Reviews: There are only 2, but one is by our own Caroline Clemmons. Both give 5 stars.
By Bob G. on January 27, 2011
“. . .This is an absolute essential piece for your bookshelf if you are an aficionado of US History, particularly the classic era of the Western Frontier. What's most notable about this large volume, with over 500 pages, is the numerous illustrations (over 1000!) that will guarantee hours of your enjoyment. . .
“Worth the visual enjoyment alone, The American West: The Pictorial Epic of a Continent is written in an engaging style of colorful narration not seen in today's academic tomes. Much like the newspapers of the day, the authors Beebe & Clegg make fine use of the English language and deliver humor and excitement in their accounts.
“From the mountain men to the closing of the frontier, the whole story is presented as an illustrated summary that is always fun to pick up and refer to over and over again. A definite keeper!”
By Caroline Clemmons on November 11, 2014
“I bought this book after a friend mentioned it. It's a large book filled with illustrations and old photos to illustrate the text. Very useful for research.”
Lyn Horner is a multi-published, award-winning author of western historical romance and romantic suspense novels, all spiced with paranormal elements. She is a former fashion illustrator and art instructor who resides in Fort Worth, Texas – “Where the West Begins” - with her husband and a gaggle of very spoiled cats. As well as crafting passionate love stories, Lyn enjoys reading, gardening, visiting with family and friends, and cuddling her furry, four-legged children.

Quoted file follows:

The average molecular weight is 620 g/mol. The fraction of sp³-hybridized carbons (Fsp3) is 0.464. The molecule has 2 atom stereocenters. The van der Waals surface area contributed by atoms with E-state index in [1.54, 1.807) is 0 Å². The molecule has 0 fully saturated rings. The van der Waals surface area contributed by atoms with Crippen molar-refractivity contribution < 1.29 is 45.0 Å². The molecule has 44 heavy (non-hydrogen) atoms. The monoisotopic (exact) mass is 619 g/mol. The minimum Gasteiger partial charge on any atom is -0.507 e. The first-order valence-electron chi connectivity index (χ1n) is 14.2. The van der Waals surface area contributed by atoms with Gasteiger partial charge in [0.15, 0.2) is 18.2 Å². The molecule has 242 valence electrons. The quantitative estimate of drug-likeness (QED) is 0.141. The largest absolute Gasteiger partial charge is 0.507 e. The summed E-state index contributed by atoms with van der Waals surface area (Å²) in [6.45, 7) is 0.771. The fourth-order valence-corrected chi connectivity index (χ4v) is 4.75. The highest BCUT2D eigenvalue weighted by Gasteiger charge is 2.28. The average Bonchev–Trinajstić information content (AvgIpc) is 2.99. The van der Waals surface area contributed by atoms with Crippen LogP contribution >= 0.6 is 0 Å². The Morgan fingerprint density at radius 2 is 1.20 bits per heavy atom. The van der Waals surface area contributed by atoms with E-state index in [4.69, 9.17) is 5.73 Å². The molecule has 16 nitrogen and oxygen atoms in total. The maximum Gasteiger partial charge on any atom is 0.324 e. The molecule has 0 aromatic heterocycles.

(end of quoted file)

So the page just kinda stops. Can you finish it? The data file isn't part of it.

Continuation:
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The cover for your newest release is outstanding...do you make your own covers, since you are a former fashion illustrator and art instructor? You're pretty amazing!ReplyDelete
If I bought another research book, I'd have to leave home...we're trying to downsize, and one "downer" is that I must get rid of some books.
Well done, Lyn. Thanks.
LOL I'm glad you like the cover, but no, I didn't do it. Kim Killion did, although I chose the photos. She put them together following the same format as the rest of the series.Delete
I understand about not having room for more books. I'm in the same boat. If we ever move, I will have to give away quite a few. Sob! I hate to part with any book!
Congratulations on your new release, Beguiling Delilah, Lyn.ReplyDelete
Research is so much fun. I really appreciate you sharing The American West and how its author came o write it. Don't you find it so interesting how people who didn't finish college or got kicked out ended up being so very successful in life?
Loved your blog about Lucius Bebee and his partner Charles Clegg.
Thank you, Sarah. Yes, I love researching although I often get so involved with it that I forget to stop. Beebe and Clegg were fun to research. Beebe was quite a character. He loved to wear top hat and tails while mingling with the high society elites he wrote about, but when it came to researching and writing his books, he was dead serious. I would love to have known him.Delete